How to Be a Change Agent–Without Killing Yourself or the Church

James knows his ministry needs to make some changes. Without these changes, the ministry may falter and fall. But James also fears if he makes the changes, some people may be upset. So James chooses to do what most do in this situation. Nothing.

At my organization, Group, we talk with hundreds of pastors and ministry leaders every week. Many of them sound just like James. Their fear of necessary change has paralyzed them. And I’m afraid their stories will not end well.

Fear of change plagues organizations of all types–large and small. One of America’s large and iconic companies declared bankruptcy in 2012 after failing to make necessary changes. The leaders there too were crippled with fear. The company? Kodak. We profiled Kodak’s fears in our new film When God Left the Building. In this short clip you’ll see a former Kodak leader, followed by a pastor facing a similar state of paralysis.

Kodak’s leaders squandered their opportunity and responsibility to effectively shepherd change in their organization. We can learn from their mistakes.


In today’s challenging times, most ministry leaders sense the need for change. But they often don’t know how to encourage change. Here’s an approach to organizational change that works.

1. Accept your role as change agent. Good leaders lead change. They do not abdicate this responsibility. They lead. Even though it’s uncomfortable. Even though some other people will be uncomfortable–and critical.

2. Don’t procrastinate. Too many ministries and entire churches are collapsing today because people want to “wait until next year” or stall until all the information can be gathered. That day will never come. Claim a sense of urgency.

3. Share the bad news. Help everyone see the realities of the present situation, and the likely deterioration if present trends continue. People need to understand the current environment and begin to appreciate why change may be necessary.

4. Work with a small team–perhaps comprised of open-minded staff, lay leaders and members–to analyze the current situation, brainstorm possible changes, and propose solutions. Generate enthusiasm and support for the coming changes within this team.

5. Pray. Seek God’s guidance as you look to the future. Pray individually, with your teams, and with your entire membership.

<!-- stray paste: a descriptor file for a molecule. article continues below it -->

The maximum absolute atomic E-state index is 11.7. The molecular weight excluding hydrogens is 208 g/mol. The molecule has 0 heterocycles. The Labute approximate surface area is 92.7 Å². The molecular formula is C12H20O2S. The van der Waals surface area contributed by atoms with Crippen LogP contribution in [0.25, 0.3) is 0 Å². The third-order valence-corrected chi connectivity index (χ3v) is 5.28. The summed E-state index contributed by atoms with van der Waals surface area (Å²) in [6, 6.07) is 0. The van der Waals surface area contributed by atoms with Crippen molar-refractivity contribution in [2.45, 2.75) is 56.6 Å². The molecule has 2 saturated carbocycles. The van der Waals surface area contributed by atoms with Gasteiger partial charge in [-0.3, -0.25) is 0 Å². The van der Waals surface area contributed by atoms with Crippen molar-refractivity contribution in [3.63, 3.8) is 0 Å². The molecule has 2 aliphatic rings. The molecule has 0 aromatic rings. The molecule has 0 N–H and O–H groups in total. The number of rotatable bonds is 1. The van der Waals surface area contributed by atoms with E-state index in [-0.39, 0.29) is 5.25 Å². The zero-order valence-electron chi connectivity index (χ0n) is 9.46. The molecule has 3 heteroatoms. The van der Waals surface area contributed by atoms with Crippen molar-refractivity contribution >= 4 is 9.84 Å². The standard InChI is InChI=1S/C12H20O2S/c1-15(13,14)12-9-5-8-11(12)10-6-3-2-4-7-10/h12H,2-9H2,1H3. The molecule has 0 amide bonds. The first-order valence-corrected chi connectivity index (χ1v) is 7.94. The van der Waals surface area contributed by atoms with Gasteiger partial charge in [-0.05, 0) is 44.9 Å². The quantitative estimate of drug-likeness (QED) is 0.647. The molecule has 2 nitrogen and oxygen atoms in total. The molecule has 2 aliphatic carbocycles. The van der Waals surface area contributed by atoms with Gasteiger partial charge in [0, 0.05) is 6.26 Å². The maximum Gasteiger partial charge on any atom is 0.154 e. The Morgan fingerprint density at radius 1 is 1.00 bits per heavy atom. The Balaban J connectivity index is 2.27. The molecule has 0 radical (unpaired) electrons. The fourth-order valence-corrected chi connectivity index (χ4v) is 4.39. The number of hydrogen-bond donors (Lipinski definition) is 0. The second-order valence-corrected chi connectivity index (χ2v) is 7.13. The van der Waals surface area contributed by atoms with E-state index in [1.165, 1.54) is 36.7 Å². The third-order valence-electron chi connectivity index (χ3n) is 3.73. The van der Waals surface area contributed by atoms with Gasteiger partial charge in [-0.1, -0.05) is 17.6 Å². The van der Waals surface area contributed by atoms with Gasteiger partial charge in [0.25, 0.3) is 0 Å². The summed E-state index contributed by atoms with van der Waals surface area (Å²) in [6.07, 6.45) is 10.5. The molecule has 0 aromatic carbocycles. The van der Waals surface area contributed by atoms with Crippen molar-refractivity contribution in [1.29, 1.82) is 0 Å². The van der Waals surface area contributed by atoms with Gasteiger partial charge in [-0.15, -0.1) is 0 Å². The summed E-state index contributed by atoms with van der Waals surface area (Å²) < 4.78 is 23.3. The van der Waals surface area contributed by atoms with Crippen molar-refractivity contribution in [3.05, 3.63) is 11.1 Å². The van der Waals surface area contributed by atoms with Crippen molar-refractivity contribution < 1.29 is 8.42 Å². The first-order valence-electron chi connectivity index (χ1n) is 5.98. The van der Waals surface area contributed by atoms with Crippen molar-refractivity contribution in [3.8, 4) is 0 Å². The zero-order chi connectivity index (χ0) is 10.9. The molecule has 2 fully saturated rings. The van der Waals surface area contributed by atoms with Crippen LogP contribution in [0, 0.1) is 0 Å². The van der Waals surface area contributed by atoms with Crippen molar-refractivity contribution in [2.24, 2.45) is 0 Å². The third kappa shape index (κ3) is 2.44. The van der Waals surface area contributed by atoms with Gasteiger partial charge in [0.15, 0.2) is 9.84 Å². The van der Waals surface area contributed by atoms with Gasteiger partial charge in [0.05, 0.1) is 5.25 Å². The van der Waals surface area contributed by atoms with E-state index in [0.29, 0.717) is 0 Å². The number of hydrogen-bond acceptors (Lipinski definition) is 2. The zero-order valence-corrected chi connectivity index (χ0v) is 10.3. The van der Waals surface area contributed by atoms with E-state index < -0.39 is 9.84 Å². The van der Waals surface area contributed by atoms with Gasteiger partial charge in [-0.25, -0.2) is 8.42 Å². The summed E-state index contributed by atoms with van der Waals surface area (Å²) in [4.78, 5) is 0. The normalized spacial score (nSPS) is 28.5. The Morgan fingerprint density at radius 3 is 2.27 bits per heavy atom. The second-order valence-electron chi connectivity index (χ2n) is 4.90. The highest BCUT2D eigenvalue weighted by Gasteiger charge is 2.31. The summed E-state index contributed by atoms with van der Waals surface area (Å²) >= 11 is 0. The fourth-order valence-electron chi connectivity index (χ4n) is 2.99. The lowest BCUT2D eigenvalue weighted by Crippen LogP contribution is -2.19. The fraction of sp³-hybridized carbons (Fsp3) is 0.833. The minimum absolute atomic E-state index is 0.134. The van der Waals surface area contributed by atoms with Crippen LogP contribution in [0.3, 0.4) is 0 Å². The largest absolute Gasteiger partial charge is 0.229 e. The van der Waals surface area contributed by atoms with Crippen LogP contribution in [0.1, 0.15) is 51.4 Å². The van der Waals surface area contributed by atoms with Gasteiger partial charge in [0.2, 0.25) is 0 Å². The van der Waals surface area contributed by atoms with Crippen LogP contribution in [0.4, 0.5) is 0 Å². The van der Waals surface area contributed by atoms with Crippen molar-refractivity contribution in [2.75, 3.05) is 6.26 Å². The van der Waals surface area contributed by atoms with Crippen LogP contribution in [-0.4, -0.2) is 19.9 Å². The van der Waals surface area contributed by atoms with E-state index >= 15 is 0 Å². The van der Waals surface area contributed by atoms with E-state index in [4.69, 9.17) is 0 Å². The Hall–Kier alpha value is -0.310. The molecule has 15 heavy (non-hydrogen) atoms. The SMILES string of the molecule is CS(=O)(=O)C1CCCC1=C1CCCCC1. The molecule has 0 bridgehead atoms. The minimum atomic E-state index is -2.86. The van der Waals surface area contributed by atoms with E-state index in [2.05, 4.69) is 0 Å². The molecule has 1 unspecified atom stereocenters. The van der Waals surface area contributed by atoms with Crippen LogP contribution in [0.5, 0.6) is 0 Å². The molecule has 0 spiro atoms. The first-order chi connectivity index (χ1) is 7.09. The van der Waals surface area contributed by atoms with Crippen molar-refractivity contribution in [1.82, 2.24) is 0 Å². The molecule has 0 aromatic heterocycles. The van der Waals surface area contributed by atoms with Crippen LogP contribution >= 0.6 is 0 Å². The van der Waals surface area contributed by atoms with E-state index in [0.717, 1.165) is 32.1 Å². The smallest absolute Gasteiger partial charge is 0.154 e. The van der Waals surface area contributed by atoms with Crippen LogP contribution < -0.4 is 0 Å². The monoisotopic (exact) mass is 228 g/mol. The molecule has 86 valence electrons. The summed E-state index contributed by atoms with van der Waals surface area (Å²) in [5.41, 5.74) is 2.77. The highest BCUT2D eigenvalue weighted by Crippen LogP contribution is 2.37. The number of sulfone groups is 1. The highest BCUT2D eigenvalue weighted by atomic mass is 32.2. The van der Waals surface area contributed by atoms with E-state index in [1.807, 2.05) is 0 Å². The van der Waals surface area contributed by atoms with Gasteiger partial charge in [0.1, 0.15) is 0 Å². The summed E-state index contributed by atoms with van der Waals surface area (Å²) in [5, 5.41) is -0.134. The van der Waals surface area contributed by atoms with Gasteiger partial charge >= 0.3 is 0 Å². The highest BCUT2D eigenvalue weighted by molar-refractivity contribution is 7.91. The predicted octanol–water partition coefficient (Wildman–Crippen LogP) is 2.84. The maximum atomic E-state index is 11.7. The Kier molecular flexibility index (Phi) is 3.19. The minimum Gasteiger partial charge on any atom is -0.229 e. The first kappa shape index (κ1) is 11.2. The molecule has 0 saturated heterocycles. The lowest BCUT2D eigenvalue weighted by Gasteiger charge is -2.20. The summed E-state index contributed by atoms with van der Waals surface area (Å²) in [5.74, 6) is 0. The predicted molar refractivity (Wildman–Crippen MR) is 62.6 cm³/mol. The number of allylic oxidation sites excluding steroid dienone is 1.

6. Keep mission in mind. Evaluate possible changes on the basis of your true mission, rather than on lesser priorities. For example, are you more interested in reaching your community, or in satisfying members’ desires for nostalgia?

7. Focus on gains rather than losses. When confronted with change, most people default to thinking about what they will lose. Leaders help them see what they will gain. Paint a picture of the promised land. Show the future, using all communication vehicles. And do it repeatedly.

8. Act. Once you’ve explained the situation, demonstrated the gains, and garnered core support, begin implementing the plan. Be transparent and honest. Do not dabble (a big mistake that Kodak made) or attempt to sneak in changes under the radar.

9. Communicate and celebrate. Tell your people, repeatedly, the changes taking place, their purpose, and their outcomes. Celebrate your progress. Thank God.

Fear not. Embrace the change within your heart to make the change you’re called to make.

9 Responses to “How to Be a Change Agent–Without Killing Yourself or the Church”

  1. Excellent Article!! Hope many take it to heart.

  2. Let me suggest another important point of change. Be willing to cut your losses. I’ve been on both ends of that necessity. At times, as a decision maker, I’ve had to accept that not everyone will follow. At times, as the one following, I’ve had to accept that it’s simply time to leave. In all cases, however, cutting loses does not mean a bitter spirit. It has to be done in love, but at times it’s a complete necessity.

  3. I would add a tenth step: stand firm when people get mad. So many churches back off when someone complains. The thinking goes: “Wow, people are really upset about this. We’d better go back to the way we’ve always done things.” But Jesus showed us that it’s OK to follow God’s leading, even when it makes people mad or hurts their feelings.

  4. Important topic Thom. – Communication is key. No matter if change goes well or not, there is almost always a chance of fall out – You have to cast the vision and cast it often. The people need to know the why and see the positive future that lays ahead.

  5. Reblogged this on #sammoments and commented:
    So much wisdom here.

  6. The Holy Spirit is the real “Change Agent”. I would think it foolish to be trying to do a job only God can do properly. The best we can do is an out-side in approach which we’d end up killing ourselves with frustration trying to change people to be Christians the way we think Christians should be…active church members and probably a copy of ourselves. As much as I see the word “change’ throughout this article, I haven’t a clue to what is meant by “change”. I can say exactly what change the Holy Spirit is working toward in all of us. He is working within us to change our hearts in that we will bare in action the fruits of the Spirit in our daily lives.

  7. I have a concern when members and leaders of church rally around a book written by a person instead of The Book that’s written by God. You can put the name of any author,, but I’ll stay out of that minefield. While some churches may benefit from these books, some churches have been left desolate. A change or changes should be made prayerfully. There may be some changes made now, some over time, and some need to be implemented carefully. Church leaders have an obligation to keep their members informed, and not to act things secretely.


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